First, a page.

Still afraid that "fat makes you fat?" Don't be!
While fat has gotten a bad rap over the years, it's actually essential for a healthy diet. Since fat adds rich texture to foods, it actually makes your meals feel more satisfying and boosts satiety, so you'll feel full for longer after you eat, and you'll be less likely to eat an extra snack that could actually make you gain weight.
That's not all fat has going for it, either. Certain nutrients you need — like vitamin A for healthy vision, and vitamin D for healthy bones — can only be absorbed in the presence of fat. So including some oil or fat in your meals actually means you'll get more nutrients from your food. Fats also help nourish your cell membranes and certain fatty acids promote healthy brain function and good mental health.
Of course, that's not a license to eat any fat you want — or as much as you want. Aim to get about 30 percent of your calories from fat (that's about 60 grams in an 1,800-calorie diet) and to get most of that fat from these healthy fatty acids.
Healthy Fats to Choose
These fats all supply energy you need to stay active and energized, and they offer other health benefits, too.
Polyunsaturated Fatty Acids
These fatty acids are heart-healthy, because they lower your total cholesterol, including the "bad" LDL cholesterol that contributes to heart disease. This family of fats also includes omega-3 fatty acids, which support brain function, fight depression, lower inflammation and keep your skin clear and radiant. Your cells can't make omega-3 fatty acids on their own, so it's especially important to get these fats from your diet.
Monounsaturated Fatty Acids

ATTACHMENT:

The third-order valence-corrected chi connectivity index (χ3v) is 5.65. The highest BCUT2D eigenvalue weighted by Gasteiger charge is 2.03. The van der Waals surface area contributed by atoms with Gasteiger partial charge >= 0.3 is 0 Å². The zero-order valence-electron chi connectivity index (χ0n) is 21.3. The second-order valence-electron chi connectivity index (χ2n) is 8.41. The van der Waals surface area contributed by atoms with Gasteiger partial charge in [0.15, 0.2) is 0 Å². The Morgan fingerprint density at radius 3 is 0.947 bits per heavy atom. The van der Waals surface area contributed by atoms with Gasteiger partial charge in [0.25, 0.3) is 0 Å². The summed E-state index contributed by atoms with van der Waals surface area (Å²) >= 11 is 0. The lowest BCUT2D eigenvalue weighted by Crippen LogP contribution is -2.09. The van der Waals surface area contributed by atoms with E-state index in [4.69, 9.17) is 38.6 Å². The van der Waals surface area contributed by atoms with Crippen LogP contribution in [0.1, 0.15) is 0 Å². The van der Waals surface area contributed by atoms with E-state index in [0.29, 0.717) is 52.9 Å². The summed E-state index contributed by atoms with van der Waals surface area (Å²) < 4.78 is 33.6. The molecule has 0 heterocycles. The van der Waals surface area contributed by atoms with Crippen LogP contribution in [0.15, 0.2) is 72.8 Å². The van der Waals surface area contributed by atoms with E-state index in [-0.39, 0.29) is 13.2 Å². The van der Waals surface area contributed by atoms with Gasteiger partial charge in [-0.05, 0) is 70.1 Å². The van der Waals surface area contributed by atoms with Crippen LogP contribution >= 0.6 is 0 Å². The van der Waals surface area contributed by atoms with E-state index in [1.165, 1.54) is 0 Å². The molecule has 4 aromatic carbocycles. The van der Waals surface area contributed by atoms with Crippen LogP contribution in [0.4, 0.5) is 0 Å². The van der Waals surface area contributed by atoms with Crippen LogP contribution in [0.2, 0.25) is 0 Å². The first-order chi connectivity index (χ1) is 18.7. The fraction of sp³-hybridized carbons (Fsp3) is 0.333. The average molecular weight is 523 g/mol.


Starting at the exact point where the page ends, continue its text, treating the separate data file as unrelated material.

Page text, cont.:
Monounsaturated fats offer even more heart-healthy benefits than their polyunsaturated cousins. That's because they not only lower total and "bad" cholesterol, they raise the amount of heart-healthy HDL cholesterol, which offers even more benefits for fighting heart disease. That's why monounsaturated fats should make up the majority of your fat intake — up to two-thirds of all the fat you eat in a day, according to Colorado State University.
Reach for: Avocados, nuts (especially macadamias, hazelnuts and pecans), olive oil, sunflower oil and sesame oil, green or black olives.
Certain Saturated Fats
Bet ya didn't think you'd see saturated fats on this list! Despite decades spent demonizing saturated fats — the type found in animal-derived foods and in certain plant-derived oils, like coconut oil — it turns out some sources of saturated fat are good for you.
Case in point, coconut oil. The saturated fatty acids in coconut oil actually increase HDL cholesterol, the "good" kind that protects you from heart disease. And the saturated fat in dairy products might help control your weight, as well as make dairy more filling, a recent study found.
Reach for: coconut meat, coconut oil, full- or partial-fat dairy products (this includes butter!)
Unhealthy Fats to Avoid
Processed Sources of Saturated Fat
While some saturated fat is good for you, it's not all great. Eating processed food high in saturated fat will still negatively impact your health, since these foods also tend to come packed with sodium and preservatives, not to mention calories! Stick to unprocessed meats, and freeze single-serving portions of homemade food to avoid packaged fare.
The worst kind of fat you can eat, due to its harmful effect on your cholesterol, is trans fat. You should try to completely eliminate trans fats from your diet. Many packaged and processed foods are now trans fat free, thanks to pushback from nutritionists and public health agencies, but you can still find these pesky fats in certain baked goods, store-bought frostings and crackers.
Foods can still be labelled "trans fat free" as long as they contain less than 0.5 grams per serving, so check the ingredient list and the nutrition label to scan for trans fats. Anything "hydrogenated" is trans fat and should be avoided.